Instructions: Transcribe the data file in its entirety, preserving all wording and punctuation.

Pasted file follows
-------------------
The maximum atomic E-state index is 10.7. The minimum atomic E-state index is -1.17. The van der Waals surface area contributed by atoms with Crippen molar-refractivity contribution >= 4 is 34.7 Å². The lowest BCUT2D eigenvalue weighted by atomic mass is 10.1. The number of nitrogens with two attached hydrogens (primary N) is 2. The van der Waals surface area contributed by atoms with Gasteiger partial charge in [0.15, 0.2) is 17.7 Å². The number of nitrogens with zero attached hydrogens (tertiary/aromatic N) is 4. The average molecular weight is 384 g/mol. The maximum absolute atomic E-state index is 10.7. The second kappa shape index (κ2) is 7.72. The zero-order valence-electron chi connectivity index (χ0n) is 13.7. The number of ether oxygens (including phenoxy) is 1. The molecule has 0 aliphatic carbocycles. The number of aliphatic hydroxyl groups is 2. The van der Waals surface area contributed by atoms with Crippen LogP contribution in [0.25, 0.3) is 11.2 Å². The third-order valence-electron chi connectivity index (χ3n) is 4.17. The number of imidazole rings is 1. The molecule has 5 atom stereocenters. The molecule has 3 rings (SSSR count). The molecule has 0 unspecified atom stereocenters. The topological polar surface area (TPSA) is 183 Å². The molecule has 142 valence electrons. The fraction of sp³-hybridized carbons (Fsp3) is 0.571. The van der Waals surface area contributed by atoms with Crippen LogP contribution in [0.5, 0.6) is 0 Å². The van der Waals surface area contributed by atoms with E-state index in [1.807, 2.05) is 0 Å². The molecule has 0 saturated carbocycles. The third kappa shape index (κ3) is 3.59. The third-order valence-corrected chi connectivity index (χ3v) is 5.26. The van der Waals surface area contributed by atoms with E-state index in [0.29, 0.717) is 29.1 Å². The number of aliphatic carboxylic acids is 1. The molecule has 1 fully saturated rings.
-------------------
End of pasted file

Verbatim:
The maximum atomic E-state index is 10.7. The minimum atomic E-state index is -1.17. The van der Waals surface area contributed by atoms with Crippen molar-refractivity contribution >= 4 is 34.7 Å². The lowest BCUT2D eigenvalue weighted by atomic mass is 10.1. The number of nitrogens with two attached hydrogens (primary N) is 2. The van der Waals surface area contributed by atoms with Gasteiger partial charge in [0.15, 0.2) is 17.7 Å². The number of nitrogens with zero attached hydrogens (tertiary/aromatic N) is 4. The average molecular weight is 384 g/mol. The maximum absolute atomic E-state index is 10.7. The second kappa shape index (κ2) is 7.72. The zero-order valence-electron chi connectivity index (χ0n) is 13.7. The number of ether oxygens (including phenoxy) is 1. The molecule has 0 aliphatic carbocycles. The number of aliphatic hydroxyl groups is 2. The van der Waals surface area contributed by atoms with Crippen LogP contribution in [0.25, 0.3) is 11.2 Å². The third-order valence-electron chi connectivity index (χ3n) is 4.17. The number of imidazole rings is 1. The molecule has 5 atom stereocenters. The molecule has 3 rings (SSSR count). The molecule has 0 unspecified atom stereocenters. The topological polar surface area (TPSA) is 183 Å². The molecule has 142 valence electrons. The fraction of sp³-hybridized carbons (Fsp3) is 0.571. The van der Waals surface area contributed by atoms with Crippen LogP contribution in [0.5, 0.6) is 0 Å². The van der Waals surface area contributed by atoms with E-state index in [1.807, 2.05) is 0 Å². The molecule has 0 saturated carbocycles. The third kappa shape index (κ3) is 3.59. The third-order valence-corrected chi connectivity index (χ3v) is 5.26. The van der Waals surface area contributed by atoms with E-state index in [0.29, 0.717) is 29.1 Å². The number of aliphatic carboxylic acids is 1. The molecule has 1 fully saturated rings.